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Laboratory-bred corals reproduce in the wild

- Milestone
New hope for endangered corals: SECORE-scientists take an important step towards sustainable restoration of Caribbean reefs.

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[29.01.2016] Researchers of SECORE International (USA, Germany), the University of Amsterdam (Netherlands) and the Carmabi Marine Research Station (Curaçao) have for the first time successfully raised laboratory-bred colonies of a threatened Caribbean coral species to sexual maturity. “In 2011, offspring of the critically endangered elkhorn coral (Acropora palmata) were reared from gametes collected in the field and were outplanted to a reef one year later”, explains Valérie Chamberland, coral reef ecologist working for SECORE and Carmabi. “In four years, these branching corals have grown to a size of a soccer ball and reproduced, simultaneously with their natural population, in September 2015. This event marks the first ever successful rearing of a threatened Caribbean coral species to its reproductive age.” These findings have been published in the latest issue of the scientific journal Bulletin of Marine Science.

Photos: an elkhorn coral grows to sexual maturity. left) 2-week old elkhorn coral recruit; mid) 4-year old elkhorn coral outplanted to the reef; right) elkhorn coral colony a few minutes before it spawned, arrow shows polyps about to expel egg-sperm bundles.
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Due to its large size and branching shape, elkhorn corals created vast forests in shallow reef waters that protect shores from incoming storms and provide a critical habitat for a myriad of other reef organisms, including ecologically and economically important fish species. An estimated 80% of all Caribbean corals have disappeared over the last four decades and repopulating degraded reefs has since become a management priority throughout the Caribbean region. The elkhorn coral was one of the species whose decline was so severe that it was one of the first coral species to be listed as threatened under the U.S. Endangered Species act in 2006, and as critically endangered under the IUCN Red List of Threatened species in 2008. Consequently, measures to aid Caribbean reef recovery often focus on the elkhorn coral given its major decline and its ecological importance.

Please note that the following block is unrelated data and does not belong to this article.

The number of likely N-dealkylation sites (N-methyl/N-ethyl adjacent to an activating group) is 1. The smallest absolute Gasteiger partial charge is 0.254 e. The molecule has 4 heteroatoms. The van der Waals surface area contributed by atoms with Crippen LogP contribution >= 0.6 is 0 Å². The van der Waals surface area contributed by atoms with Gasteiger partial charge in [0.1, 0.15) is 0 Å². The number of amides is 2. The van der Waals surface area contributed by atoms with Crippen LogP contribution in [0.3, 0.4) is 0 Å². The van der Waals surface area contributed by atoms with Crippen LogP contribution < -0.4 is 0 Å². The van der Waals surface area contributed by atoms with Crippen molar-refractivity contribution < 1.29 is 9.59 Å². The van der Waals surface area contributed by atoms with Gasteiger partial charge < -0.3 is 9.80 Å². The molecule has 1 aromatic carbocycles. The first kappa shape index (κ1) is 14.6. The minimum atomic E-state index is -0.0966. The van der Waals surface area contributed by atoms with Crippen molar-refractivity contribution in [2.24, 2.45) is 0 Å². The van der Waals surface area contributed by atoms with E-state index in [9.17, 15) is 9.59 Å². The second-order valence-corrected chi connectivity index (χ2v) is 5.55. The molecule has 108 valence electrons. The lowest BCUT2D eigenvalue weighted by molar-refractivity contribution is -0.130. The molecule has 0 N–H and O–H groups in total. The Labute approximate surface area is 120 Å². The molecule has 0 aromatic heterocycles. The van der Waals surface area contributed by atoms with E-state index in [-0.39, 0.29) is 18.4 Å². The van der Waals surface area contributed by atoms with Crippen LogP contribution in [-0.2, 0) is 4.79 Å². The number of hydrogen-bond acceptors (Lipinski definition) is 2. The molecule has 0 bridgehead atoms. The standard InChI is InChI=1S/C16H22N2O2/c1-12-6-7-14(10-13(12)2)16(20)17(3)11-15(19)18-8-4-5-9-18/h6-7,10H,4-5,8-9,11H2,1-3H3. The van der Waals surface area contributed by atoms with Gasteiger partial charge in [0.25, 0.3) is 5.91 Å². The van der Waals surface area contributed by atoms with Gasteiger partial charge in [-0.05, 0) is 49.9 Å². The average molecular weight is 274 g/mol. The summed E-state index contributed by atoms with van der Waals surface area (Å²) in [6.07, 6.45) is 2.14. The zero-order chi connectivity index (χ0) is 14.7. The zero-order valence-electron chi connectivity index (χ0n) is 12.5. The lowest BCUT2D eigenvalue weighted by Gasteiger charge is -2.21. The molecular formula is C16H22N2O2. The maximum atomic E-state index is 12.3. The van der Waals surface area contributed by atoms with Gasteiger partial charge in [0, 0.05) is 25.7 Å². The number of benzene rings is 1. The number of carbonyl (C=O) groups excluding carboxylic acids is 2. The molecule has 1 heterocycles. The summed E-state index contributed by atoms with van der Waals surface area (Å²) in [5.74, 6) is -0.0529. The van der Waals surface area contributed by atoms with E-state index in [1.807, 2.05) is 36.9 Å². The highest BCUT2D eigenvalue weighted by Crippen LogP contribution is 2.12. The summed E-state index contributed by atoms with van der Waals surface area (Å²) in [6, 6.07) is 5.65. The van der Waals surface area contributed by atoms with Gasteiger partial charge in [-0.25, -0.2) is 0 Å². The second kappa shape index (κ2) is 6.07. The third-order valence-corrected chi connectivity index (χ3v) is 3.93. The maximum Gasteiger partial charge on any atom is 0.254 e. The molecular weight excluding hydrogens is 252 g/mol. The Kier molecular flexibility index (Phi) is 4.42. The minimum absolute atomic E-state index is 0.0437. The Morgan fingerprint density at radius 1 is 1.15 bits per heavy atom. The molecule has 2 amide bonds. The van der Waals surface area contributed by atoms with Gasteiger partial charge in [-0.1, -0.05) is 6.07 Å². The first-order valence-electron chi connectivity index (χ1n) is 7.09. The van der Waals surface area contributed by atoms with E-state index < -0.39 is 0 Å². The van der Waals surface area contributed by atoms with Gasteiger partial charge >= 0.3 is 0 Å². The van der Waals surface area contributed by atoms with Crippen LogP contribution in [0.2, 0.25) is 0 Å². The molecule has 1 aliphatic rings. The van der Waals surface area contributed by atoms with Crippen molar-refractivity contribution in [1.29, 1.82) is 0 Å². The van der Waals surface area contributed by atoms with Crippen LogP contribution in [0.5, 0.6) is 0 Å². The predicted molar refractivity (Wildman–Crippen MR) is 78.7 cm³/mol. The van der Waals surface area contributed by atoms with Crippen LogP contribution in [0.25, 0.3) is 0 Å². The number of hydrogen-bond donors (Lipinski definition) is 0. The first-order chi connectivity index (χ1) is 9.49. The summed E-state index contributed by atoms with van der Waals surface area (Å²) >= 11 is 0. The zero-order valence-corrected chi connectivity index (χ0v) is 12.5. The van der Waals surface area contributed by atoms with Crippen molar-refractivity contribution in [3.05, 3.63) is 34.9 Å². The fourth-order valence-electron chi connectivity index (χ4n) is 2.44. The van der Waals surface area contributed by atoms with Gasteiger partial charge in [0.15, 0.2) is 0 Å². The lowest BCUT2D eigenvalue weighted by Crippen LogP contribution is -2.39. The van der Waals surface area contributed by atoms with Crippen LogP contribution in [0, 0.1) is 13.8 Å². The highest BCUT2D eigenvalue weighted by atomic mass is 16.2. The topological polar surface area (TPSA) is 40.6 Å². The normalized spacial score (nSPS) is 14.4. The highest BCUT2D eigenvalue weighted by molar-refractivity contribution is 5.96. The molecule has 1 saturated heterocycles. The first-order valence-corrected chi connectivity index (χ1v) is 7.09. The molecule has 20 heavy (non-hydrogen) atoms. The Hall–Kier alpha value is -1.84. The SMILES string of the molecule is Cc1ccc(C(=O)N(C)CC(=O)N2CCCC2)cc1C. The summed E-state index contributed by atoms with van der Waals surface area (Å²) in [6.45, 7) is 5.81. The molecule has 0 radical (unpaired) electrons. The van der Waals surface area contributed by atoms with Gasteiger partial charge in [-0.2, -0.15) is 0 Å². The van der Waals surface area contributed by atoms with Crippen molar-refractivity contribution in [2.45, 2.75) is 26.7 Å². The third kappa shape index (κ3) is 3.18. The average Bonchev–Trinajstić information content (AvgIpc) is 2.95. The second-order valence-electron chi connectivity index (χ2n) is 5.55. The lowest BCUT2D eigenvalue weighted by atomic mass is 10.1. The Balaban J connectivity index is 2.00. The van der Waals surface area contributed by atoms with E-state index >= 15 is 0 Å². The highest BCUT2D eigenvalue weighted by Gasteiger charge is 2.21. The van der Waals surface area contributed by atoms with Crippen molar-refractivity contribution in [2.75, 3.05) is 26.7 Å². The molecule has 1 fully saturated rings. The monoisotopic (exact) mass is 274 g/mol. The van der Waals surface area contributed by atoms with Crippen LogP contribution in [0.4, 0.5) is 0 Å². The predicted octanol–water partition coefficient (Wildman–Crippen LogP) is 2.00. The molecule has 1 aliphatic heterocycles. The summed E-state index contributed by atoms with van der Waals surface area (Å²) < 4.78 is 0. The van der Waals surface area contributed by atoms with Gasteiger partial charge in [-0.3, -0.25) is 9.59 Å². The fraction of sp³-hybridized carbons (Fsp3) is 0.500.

Photos: top) reef site with school of surgeon fish and elkhorn coral (Acropora palamata) stand in the background at Curaçao; bottom) denuded reef site at Curaçao, boulders that lay on the bottom are remnants of elkhorn coral colonies that died in the late 70s.

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Since 2010, SECORE, Carmabi, and partners from aquariums around the world such as Curaçao Sea Aquarium, Columbus Zoo and Aquarium, Pittsburgh Zoo & PPG Aquarium, Shedd Aquarium, and Henry Doorly Zoo, started a project aimed at developing techniques to rear larger numbers of elkhorn coral offspring so they could eventually be outplanted to degraded reefs throughout the Caribbean. “Our approach differs  substantially from the one generally used by the large number of reef restoration groups that operate throughout the Caribbean”, explains Dirk Petersen, coral reef expert and director of SECORE. “These groups generally use the ‘coral gardening’ approach, where small fragments are harvested from coral colonies on the reef. The fragments are then grown in special nurseries to larger sizes before they are returned to the reef.” Although this method has been applied throughout the Caribbean, it does not allow for new genetic combinations as the fragments harbor the same genes as the donor colonies and are therefore copies of their parents. “By contrast, SECORE developed a technique whereby male and female gametes are caught in the wild and fertilized in the laboratory to raise larger numbers of genetically unique corals”, says Dirk Petersen.